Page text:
Diabetes affects tens of thousands of school-aged children in the United States. The ability to appropriately manage their diabetes is essential to preventing life-threatening health complications if occurring during the school day. The purpose of this study was to assess school personnel's knowledge of diabetes (types 1 and 2) and perceived self-competence in performing diabetes management skills. A non-probability sample of elementary school personnel (N = 809) from five different school districts in Georgia completed a diabetes knowledge and competence questionnaire. Descriptive statistics, one-way analysis of variance, and principal component analysis were performed to analyze the data. School personnel reported limited knowledge of diabetes basics and an overall low perceived self-competence in performing many of the diabetic management skills. Despite state legislation enacted to assist children with diabetes in school and available training for school districts, the study found that school personnel are not well trained and lack confidence in performing diabetes management.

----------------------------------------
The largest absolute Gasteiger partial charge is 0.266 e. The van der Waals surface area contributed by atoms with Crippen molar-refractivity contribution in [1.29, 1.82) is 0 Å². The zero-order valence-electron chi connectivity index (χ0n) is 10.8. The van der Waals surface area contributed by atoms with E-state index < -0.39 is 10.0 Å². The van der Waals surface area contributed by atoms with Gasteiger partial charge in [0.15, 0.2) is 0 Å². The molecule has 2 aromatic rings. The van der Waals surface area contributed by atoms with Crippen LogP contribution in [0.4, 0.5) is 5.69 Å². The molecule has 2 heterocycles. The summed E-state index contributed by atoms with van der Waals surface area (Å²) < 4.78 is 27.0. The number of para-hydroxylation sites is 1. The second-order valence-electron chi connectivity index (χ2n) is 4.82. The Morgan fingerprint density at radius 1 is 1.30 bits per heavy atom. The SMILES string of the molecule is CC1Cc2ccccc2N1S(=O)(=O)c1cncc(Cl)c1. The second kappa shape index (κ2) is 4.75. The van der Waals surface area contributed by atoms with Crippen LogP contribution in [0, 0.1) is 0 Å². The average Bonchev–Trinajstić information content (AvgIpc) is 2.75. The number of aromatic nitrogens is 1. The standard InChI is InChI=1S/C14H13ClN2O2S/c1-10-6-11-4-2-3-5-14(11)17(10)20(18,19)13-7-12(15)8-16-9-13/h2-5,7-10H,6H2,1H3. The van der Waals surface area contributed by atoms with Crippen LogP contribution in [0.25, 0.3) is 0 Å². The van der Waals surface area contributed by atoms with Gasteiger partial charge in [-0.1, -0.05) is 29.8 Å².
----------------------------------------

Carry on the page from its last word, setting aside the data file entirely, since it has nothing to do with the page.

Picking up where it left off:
Keywords: diabetes; perceived self-competence; professional preparation of school health personnel; school nursing; schools.